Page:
Weaponized Landscapes: Trinity is a framed archive and exhibition of artist Mary Kavanagh’s curatorial and photowork Atomic Tourist: Trinity (2014 – ) on the environmental, geological, discursive, and visual history of the Manhattan Project’s Trinity Test outside of Alamogordo, New Mexico. Beyond the mushroom cloud’s ubiquitous iconography, she documents Trinity’s visitors and their personal testimonies and their deep connection to the site.
[Password protected pending copyright.] From over 100 interviews she has conducted since 2014, Kavanagh has selected nine videos that offer insights into the meaningful connections between the Trinity Site visitors and the site of the first atomic bomb test. Well out of the way for most travelers, the Trinity Site has proved a strange attractor for historians, educators, scientists, families, military professionals, and motocyclists on a long journey. For Weaponized Landscapes, she and I have curated this small collection of visitor narratives that offer the profound ways in which habitants and non-inhabitants of this unforgiving landscape come to find connection to the land in rational, emotional personal, historical, or future-thinking ways.
From those hundred testimonies, Kavanagh has identified themes that describe the personal and professional motivations visitors have acted on to make the pilgrimage to the Trinity Site. Among these themes are spiritualism, ecological and environmental thinking, and critiques to American essentialism and militarism. Isolating these thematic testimonies into stills with accompanying test, Kavanagh positions the portrait of an individual with their personal motivations.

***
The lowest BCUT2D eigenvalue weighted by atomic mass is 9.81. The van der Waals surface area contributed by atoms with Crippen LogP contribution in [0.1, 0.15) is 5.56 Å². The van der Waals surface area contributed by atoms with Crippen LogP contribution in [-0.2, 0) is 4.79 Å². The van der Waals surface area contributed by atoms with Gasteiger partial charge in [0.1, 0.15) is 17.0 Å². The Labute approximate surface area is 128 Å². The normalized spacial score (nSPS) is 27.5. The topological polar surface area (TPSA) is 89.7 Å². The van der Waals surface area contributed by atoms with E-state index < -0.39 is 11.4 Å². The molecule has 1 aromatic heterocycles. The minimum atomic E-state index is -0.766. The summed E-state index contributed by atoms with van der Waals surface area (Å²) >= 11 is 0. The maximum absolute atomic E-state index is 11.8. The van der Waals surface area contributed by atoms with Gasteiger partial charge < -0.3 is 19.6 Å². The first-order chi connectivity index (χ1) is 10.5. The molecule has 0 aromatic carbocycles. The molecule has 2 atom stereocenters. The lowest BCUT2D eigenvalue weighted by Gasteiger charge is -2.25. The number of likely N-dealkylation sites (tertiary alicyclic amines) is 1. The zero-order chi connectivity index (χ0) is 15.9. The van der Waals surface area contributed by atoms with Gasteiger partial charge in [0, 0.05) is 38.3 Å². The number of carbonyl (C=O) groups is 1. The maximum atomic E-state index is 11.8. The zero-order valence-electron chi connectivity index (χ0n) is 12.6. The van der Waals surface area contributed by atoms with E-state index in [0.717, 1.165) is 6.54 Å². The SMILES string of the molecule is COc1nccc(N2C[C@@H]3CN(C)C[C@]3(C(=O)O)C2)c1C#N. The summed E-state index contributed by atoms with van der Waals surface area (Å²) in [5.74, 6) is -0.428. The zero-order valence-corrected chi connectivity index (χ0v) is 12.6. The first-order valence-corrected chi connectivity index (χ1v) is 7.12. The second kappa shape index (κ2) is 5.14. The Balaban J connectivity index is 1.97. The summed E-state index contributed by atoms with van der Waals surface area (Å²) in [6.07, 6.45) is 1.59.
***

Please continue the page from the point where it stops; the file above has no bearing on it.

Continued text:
Beginning with a trip to White Sands, New Mexico, Trinity3 is pursuant of archival and historical research and fieldwork into the first test of the atomic bomb in July 1945. In a two-channel diptych, Los Alamos National Laboratory footage is paired with a collage of personal testimony from the sites visitors. Since 2014, Kavanagh’s acute attention to the personal and historical narrative culminates into more than 100 interviews with visitors to the Trinity Test Site and memorial that, when paired with archival footage, attests to the layers of environmental memory laden in the charged site. This videowork is a collection of testimony and archival footage that contributes another layer to the discursive record, an environmental history that offers complicated, multivalent histories of attachment to landscape.